Fixincludes - some analysis

Greg Schafer gschafer at zip.com.au
Fri Jan 24 16:49:49 PST 2003


Hi

Could some knowledgable programmers look at this please?

First some background for the uninitiated:
During the gcc installation, a procedure called "fixincludes" is run which
"fixes" up various headers on the system and then copies the "fixed" headers
into gcc's own internal include dir so that the "fixed" ones get picked up
in the include search path before the "unfixed" ones. You can see gcc's
include search path when you compile with -v e.g. gcc -v foo.c. Here's an
excerpt with gcc-3.2.1 from my system:-

ignoring nonexistent directory "/usr/i686-pc-linux-gnu/include"
#include "..." search starts here:
#include <...> search starts here:
 /usr/local/include
 /usr/lib/gcc-lib/i686-pc-linux-gnu/3.2.1/include  <-- fixed headers end up here
 /usr/include
End of search list.

Sidenote: I don't understand at all why /usr/local/include comes first in
the search path. This seems very counter-intuitive to me. The gcc page at:-
http://gcc.gnu.org/install/configure.html   contains some commentary on why
this is so but I still don't get it.

As we all know, LFS is not installing the "fixed" headers in Ch 5 gcc coz it
makes no sense to pollute the new chroot environment with headers from the
host system (it was in fact causing breakage on some host systems). But we
are still installing the "fixed" headers in Ch 6. Personally, I don't
install the "fixed" headers in Ch 6 (like a few other folk around here) and
haven't noticed any breakage attributable to it.

But I have a few other compilers installed in /opt which I use for testing
purposes. I've taken a look at what gets "fixed" and present this info
below:-

----------------------------------------
stdio.h  (from glibc)

@@ -73,9 +82,9 @@
 
 #ifdef __USE_XOPEN
 # ifdef __GNUC__
-#  ifndef _VA_LIST_DEFINED
-typedef _G_va_list va_list;
-#   define _VA_LIST_DEFINED
+#  ifndef _DUMMY_VA_LIST_DEFINED
+typedef _G_va_list __not_va_list__;
+#   define _DUMMY_VA_LIST_DEFINED
 #  endif
 # else
 #  include <stdarg.h>

So what's doing here?? If you go hunting throught the code in the gcc source
dir:-  gcc/fixinc  you might find some clues but this varags stuff makes no
sense to me.  Incidentally, 3.3 and 3.4 perform the same fix. 2.95.4 doesn't
do the fix at all.

----------------------------------------
curses.h ncusrses.h  (from ncurses)

@@ -295,7 +304,9 @@
 #endif
 
 #ifndef _WCHAR_T
+#ifndef __cplusplus
 typedef unsigned long wchar_t;
+#endif
 #endif /* _WCHAR_T */
 #ifndef _WINT_T
 typedef long int wint_t;

The intent of this one looks clear. Don't do the typedef if included in c++
code. I have no idea if this is good or bad. Again, 3.3 and 3.4 perform the
same fix. 2.95.4 doesn't do the fix at all.

----------------------------------------
zconf.h  (from zlib)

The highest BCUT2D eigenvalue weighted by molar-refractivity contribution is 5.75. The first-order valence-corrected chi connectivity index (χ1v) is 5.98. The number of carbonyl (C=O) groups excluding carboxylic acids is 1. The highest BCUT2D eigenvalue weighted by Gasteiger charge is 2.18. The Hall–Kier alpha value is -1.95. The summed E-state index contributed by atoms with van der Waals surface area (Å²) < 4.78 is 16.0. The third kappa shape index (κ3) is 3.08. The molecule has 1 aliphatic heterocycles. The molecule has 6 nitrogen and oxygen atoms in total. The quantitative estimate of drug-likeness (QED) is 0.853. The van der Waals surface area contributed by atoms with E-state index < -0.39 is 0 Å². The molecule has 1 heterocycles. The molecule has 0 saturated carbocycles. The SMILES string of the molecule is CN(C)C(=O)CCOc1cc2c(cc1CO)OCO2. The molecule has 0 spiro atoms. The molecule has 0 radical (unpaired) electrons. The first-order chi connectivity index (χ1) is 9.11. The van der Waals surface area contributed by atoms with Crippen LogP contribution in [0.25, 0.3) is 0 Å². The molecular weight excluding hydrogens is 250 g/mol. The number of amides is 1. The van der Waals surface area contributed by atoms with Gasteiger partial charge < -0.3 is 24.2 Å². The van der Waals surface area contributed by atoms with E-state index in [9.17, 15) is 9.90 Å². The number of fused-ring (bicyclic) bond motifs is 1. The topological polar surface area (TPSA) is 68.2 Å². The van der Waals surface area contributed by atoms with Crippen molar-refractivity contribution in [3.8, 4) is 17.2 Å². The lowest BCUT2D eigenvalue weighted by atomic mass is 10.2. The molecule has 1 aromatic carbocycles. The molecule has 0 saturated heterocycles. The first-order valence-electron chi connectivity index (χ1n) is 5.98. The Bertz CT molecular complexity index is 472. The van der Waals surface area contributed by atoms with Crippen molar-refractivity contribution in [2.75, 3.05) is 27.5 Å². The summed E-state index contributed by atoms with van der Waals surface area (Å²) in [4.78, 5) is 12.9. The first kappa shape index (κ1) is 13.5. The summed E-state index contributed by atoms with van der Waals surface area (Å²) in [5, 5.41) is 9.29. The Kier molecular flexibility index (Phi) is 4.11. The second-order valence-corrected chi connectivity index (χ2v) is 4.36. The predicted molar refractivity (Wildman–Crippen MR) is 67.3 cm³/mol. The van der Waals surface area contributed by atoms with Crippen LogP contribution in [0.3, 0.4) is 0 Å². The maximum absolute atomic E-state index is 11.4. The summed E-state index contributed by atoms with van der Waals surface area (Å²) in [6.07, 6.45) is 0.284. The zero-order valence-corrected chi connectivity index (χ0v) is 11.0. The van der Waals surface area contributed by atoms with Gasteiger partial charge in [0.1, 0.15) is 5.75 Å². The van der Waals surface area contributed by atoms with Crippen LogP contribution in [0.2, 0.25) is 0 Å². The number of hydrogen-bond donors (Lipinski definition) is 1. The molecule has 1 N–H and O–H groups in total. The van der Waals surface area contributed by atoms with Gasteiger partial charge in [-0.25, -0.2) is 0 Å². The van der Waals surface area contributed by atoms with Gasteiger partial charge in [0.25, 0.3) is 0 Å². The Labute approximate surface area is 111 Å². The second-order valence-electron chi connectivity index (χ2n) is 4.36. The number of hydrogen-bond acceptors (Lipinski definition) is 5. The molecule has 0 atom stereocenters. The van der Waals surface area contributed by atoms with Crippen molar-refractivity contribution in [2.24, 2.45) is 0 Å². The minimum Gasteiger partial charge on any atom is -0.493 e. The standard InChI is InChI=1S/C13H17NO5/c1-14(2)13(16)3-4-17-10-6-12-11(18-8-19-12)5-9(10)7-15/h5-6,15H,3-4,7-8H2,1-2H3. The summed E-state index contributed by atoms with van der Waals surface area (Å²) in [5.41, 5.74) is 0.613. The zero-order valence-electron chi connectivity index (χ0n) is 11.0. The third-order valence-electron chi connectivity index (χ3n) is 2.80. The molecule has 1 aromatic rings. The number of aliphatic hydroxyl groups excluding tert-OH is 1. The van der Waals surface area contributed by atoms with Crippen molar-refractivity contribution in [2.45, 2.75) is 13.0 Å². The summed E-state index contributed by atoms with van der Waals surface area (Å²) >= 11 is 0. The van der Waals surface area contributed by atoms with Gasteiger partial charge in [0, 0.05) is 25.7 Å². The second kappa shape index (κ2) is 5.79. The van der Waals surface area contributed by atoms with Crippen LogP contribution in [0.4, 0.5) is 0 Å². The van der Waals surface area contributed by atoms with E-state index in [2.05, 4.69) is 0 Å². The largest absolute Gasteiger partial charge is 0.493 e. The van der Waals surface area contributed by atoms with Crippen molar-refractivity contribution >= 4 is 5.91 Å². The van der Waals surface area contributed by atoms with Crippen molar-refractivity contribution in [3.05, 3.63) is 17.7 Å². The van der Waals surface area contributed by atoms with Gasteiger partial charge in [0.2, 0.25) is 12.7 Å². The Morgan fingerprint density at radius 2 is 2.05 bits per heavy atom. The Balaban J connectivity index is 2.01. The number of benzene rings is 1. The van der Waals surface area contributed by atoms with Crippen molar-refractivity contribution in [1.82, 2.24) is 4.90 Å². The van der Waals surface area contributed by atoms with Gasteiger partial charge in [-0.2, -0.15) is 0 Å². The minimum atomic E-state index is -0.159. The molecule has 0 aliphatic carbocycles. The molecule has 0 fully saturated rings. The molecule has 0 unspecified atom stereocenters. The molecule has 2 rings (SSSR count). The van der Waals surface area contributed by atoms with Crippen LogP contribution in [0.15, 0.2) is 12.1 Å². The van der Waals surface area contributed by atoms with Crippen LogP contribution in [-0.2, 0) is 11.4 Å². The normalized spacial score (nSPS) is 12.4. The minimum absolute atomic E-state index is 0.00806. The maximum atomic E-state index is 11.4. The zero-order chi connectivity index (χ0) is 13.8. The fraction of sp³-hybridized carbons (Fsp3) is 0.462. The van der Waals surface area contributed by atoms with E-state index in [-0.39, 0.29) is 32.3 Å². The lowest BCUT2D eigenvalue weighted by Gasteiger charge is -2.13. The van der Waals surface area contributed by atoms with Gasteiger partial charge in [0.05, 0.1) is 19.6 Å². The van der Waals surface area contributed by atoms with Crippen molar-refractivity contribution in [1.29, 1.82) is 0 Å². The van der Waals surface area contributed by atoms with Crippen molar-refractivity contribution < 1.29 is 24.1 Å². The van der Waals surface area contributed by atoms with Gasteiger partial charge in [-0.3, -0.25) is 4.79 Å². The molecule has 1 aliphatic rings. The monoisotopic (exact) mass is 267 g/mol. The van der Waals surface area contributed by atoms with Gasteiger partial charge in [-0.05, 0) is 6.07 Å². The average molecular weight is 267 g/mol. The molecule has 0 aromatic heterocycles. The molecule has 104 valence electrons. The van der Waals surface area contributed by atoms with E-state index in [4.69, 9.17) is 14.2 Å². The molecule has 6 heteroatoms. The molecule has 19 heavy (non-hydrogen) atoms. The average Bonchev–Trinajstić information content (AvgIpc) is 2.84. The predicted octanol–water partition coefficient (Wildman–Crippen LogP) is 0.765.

@@ -51,7 +60,7 @@
 #if (defined(_WIN32) || defined(__WIN32__)) && !defined(WIN32)
 #  define WIN32
 #endif
-#if defined(__GNUC__) || defined(WIN32) || defined(__386__) || defined(i386)
+#if defined(__GNUC__) || defined(WIN32) || defined(__386__) || defined(__i386__)
 #  ifndef __32BIT__
 #    define __32BIT__
 #  endif

Looks clearly like a bug fix. But surely it won't matter to us because we
are using __GNUC__ anyway right? Neither 3.3, 3.4 or 2.95.4 offer to fix
this header. This begs the obvious question, is the header busted or not?

----------------------------------------
linux/a.out.h  (from kernel)

@@ -127,7 +136,7 @@
 #define SEGMENT_SIZE PAGE_SIZE
 #endif
 
-#ifdef linux
+#ifdef __linux__
 #include <asm/page.h>
 #if defined(__i386__) || defined(__mc68000__)
 #define SEGMENT_SIZE   1024

Dunno. Who uses a.out anyway? Dunno. Again, neither 3.3, 3.4 or 2.95.4 offer
to fix this header.

----------------------------------------
linux/nls.h  (from kernel)

 #ifndef _LINUX_NLS_H
 #define _LINUX_NLS_H
 
 #include <linux/init.h>
 
 /* unicode character */
+#ifndef __cplusplus
 typedef __u16 wchar_t;
+#endif
 
 struct nls_table {

Looks similar to the ncurses one above. Widechar c++ stuff. Dunno. 3.3 and
3.4 offer the same fix but not 2.95.4.

----------------------------------------
linux/zconf.h  (from kernel)

@@ -8,7 +17,7 @@
 #ifndef _ZCONF_H
 #define _ZCONF_H
 
-#if defined(__GNUC__) || defined(__386__) || defined(i386)
+#if defined(__GNUC__) || defined(__386__) || defined(__i386__)
 #  ifndef __32BIT__
 #    define __32BIT__
 #  endif

This is just the kernel's version of zlib and is the same fix as above.
Again, neither 3.3, 3.4 or 2.95.4 offer to fix this header.

----------------------------------------
X11/Xlib.h  (from xfree86)

@@ -75,9 +84,11 @@
 #include <stdlib.h>
 #else
 /* replace this with #include or typedef appropriate for your system */
+#ifndef __cplusplus
 typedef unsigned long wchar_t;
 #endif
 #endif
+#endif
 
 #if defined(ISC) && defined(USE_XMBTOWC)
 #define wctomb(a,b)    _Xwctomb(a,b)

See ncurses above. Again, 3.3 and 3.4 perform the same fix. Dunno about
2.95.4 as I suspect X wasn't installed when I installed gcc-2.95.4. But X
isn't installed at time of normal LFS installation anyway so...

----------------------------------------
X11/Xos.h X11/Xos_r.h X11/Xosdefs.h X11/Xthreads.h  (from xfree86)

just more of the same:-

(defined(i386)  ->  (defined(__i386__)
(defined(linux) ->  (defined(__linux__)
#ifdef i386     ->  #ifdef __i386__

type of thing. 3.3 and 3.4 don't offer the fixes.

----------------------------------------

One thing I haven't done yet is see how the distro's handle these
fixincludes thingamys. Might be worthwhile checking out.

Ok, after having looked at all the above, who is prepared to put their cock
on the block and confirm that we can do without fixincludes in Ch 6?

Greg
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